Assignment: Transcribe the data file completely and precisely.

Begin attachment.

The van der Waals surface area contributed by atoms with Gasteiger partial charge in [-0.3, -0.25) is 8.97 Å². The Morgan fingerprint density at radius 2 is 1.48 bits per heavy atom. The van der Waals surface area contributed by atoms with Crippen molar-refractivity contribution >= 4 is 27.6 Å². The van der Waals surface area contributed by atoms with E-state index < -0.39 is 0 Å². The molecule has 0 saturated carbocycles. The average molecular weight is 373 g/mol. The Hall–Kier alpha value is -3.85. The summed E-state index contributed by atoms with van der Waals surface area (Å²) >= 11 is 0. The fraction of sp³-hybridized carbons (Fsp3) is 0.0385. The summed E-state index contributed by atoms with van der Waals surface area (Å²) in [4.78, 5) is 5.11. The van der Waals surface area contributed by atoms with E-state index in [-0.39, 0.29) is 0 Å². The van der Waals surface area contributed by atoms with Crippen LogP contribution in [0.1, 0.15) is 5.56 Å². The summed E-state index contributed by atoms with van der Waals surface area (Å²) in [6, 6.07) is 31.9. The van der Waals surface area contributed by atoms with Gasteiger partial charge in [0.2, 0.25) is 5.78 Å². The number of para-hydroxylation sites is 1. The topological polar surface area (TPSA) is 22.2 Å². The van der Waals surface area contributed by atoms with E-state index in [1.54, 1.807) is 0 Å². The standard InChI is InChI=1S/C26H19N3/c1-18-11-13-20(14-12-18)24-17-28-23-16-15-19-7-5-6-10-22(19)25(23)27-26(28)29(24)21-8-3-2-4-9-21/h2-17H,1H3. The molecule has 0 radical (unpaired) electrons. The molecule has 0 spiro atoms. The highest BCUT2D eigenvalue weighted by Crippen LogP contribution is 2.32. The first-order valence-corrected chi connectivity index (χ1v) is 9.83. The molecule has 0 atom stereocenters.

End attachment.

The van der Waals surface area contributed by atoms with Gasteiger partial charge in [-0.3, -0.25) is 8.97 Å². The Morgan fingerprint density at radius 2 is 1.48 bits per heavy atom. The van der Waals surface area contributed by atoms with Crippen molar-refractivity contribution >= 4 is 27.6 Å². The van der Waals surface area contributed by atoms with E-state index < -0.39 is 0 Å². The molecule has 0 saturated carbocycles. The average molecular weight is 373 g/mol. The Hall–Kier alpha value is -3.85. The summed E-state index contributed by atoms with van der Waals surface area (Å²) >= 11 is 0. The fraction of sp³-hybridized carbons (Fsp3) is 0.0385. The summed E-state index contributed by atoms with van der Waals surface area (Å²) in [4.78, 5) is 5.11. The van der Waals surface area contributed by atoms with E-state index in [-0.39, 0.29) is 0 Å². The van der Waals surface area contributed by atoms with Crippen LogP contribution in [0.1, 0.15) is 5.56 Å². The summed E-state index contributed by atoms with van der Waals surface area (Å²) in [6, 6.07) is 31.9. The van der Waals surface area contributed by atoms with Gasteiger partial charge in [0.2, 0.25) is 5.78 Å². The number of para-hydroxylation sites is 1. The topological polar surface area (TPSA) is 22.2 Å². The van der Waals surface area contributed by atoms with E-state index in [1.54, 1.807) is 0 Å². The standard InChI is InChI=1S/C26H19N3/c1-18-11-13-20(14-12-18)24-17-28-23-16-15-19-7-5-6-10-22(19)25(23)27-26(28)29(24)21-8-3-2-4-9-21/h2-17H,1H3. The molecule has 0 radical (unpaired) electrons. The molecule has 0 spiro atoms. The highest BCUT2D eigenvalue weighted by Crippen LogP contribution is 2.32. The first-order valence-corrected chi connectivity index (χ1v) is 9.83. The molecule has 0 atom stereocenters.